I couldn’t help but feel defeated after realizing that, none other, than Donald Trump was our new President-Elect. Was I surprised? No. Being a black woman in America today, a lot doesn’t seem to surprise me anymore. However, I was disappointed—because although it wasn’t stated blatantly, something in me felt that I was hated simply because of my differences. While many of us may feel that we have lost this election, I would like to remind you that as BAUCE women, we don’t take L’s.
Meeting with students on my campus from the LGBTQ, Muslim, Black and Latino community, we agreed that it wasn’t Trump himself that causes so many peoples uneasiness about this election, but more observantly his followers who have carried out countless of hate crimes before, during and after his election. We may not have been ecstatic about the outcome of this election, but we will not be defeated by this election and the nasty, degrading campaign that led up to it.
So many of us were concerned with the first section of our ballots that we completely neglected our local and state governments. Now more than ever we are reminded of just how important these jurisdictions are. The president may have control over a lot of things, but it is within our local and state government that we can really make sh*t happen.
Yes, ladies. We will have to sit with a misogynistic, narcissistic, sexist, sorry excuse of a man (is this beyond my first amendment?) inside the White House. And while he has the ability to influence many people with his outlandish ideas, we have the ability to influence things on a much smaller scale, locally and within our state.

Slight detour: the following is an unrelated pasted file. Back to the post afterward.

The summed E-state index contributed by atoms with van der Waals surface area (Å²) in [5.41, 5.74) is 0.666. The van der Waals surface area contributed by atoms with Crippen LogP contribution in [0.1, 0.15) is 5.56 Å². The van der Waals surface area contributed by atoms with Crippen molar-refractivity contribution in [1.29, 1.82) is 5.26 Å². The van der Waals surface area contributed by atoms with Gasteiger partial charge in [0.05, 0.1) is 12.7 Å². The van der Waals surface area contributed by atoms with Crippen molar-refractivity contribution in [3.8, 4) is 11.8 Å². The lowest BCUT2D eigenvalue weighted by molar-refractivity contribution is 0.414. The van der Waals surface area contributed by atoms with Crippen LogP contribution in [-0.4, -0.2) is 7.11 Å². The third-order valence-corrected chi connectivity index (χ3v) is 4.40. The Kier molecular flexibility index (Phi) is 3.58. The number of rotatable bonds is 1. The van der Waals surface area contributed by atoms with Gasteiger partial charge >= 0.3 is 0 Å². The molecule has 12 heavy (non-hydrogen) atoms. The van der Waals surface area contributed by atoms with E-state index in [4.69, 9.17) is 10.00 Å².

When it comes to things like federal law enforcement and foreign policy, both very important things, the president has tremendous power. Legislatively, however, the president has very little control of that part of the government. Locally, our government affects us on a daily basis. This is where matters regarding funding for education, speed limits on our streets, and even setting guidelines for local businesses are handled. This part of our government affects us way more than anything being cooked up in the white house.
Striving to take a stand and be a part of the decisions our country makes is not only important, but life altering. There are organizations, interest groups, meetings and many other ways and faucets to get your opinions and voices heard. We don’t have to sit back and just take it.
And while Hilary Clinton did not win it big this election, let us take time to acknowledge the BAUCE women who did! Ilhan Omar, a woman of Somali decent, won the Democratic—Farmer—Labor—Party legislator in the Minnesota House of Representatives. Following the civil war in 1991, she moved to Minnesota after becoming a refugee in Kenya. Or, take a look at Kamala Harris. After Hilary Clinton’s epic loss, many people have been
dubbing her the next female president. She is the former attorney general of California and this round, she was elected to the United States Senate. She wasthe first Native American and African-American woman to be elected an attorney general in the state of California.
See, we’re not completely stuck ladies (and gentleman). It’s not going to be easy. These next four years may be the toughest four years any of us have ever endured. Not so much because of the president-elect, but because of the hate and intolerance that he has ignited and ultimately made acceptable.
We won’t go back to Africa on boats. Our communities are not hopeless. We will not allow that BS wall, or ‘fence’, to be built. People will continue to practice their religions freely and gender and sexual orientation will not be means to discriminate. Donald Trump may be our president-elect, but we don’t have to tolerate what he stands for.
P.S. F*ck Donald Trump.
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